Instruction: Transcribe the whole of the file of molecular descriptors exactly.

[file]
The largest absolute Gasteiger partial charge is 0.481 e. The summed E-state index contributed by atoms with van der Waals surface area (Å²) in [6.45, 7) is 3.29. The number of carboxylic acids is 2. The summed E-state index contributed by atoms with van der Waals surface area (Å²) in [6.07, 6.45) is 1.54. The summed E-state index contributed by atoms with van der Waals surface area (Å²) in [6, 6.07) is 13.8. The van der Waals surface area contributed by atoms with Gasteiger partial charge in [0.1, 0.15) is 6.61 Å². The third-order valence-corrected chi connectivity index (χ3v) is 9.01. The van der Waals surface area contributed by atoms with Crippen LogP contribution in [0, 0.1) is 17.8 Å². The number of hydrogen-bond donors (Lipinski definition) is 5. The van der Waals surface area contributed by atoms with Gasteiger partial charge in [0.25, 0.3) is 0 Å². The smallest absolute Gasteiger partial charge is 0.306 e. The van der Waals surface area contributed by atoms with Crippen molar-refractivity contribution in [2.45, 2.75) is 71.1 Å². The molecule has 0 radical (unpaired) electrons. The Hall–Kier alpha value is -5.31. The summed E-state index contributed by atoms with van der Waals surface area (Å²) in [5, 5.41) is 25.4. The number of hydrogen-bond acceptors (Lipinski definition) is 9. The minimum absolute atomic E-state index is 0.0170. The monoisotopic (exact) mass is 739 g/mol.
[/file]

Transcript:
The largest absolute Gasteiger partial charge is 0.481 e. The summed E-state index contributed by atoms with van der Waals surface area (Å²) in [6.45, 7) is 3.29. The number of carboxylic acids is 2. The summed E-state index contributed by atoms with van der Waals surface area (Å²) in [6.07, 6.45) is 1.54. The summed E-state index contributed by atoms with van der Waals surface area (Å²) in [6, 6.07) is 13.8. The van der Waals surface area contributed by atoms with Gasteiger partial charge in [0.1, 0.15) is 6.61 Å². The third-order valence-corrected chi connectivity index (χ3v) is 9.01. The van der Waals surface area contributed by atoms with Crippen LogP contribution in [0, 0.1) is 17.8 Å². The number of hydrogen-bond donors (Lipinski definition) is 5. The van der Waals surface area contributed by atoms with Gasteiger partial charge in [0.25, 0.3) is 0 Å². The smallest absolute Gasteiger partial charge is 0.306 e. The van der Waals surface area contributed by atoms with Crippen molar-refractivity contribution in [2.45, 2.75) is 71.1 Å². The molecule has 0 radical (unpaired) electrons. The Hall–Kier alpha value is -5.31. The summed E-state index contributed by atoms with van der Waals surface area (Å²) in [5, 5.41) is 25.4. The number of hydrogen-bond acceptors (Lipinski definition) is 9. The minimum absolute atomic E-state index is 0.0170. The monoisotopic (exact) mass is 739 g/mol.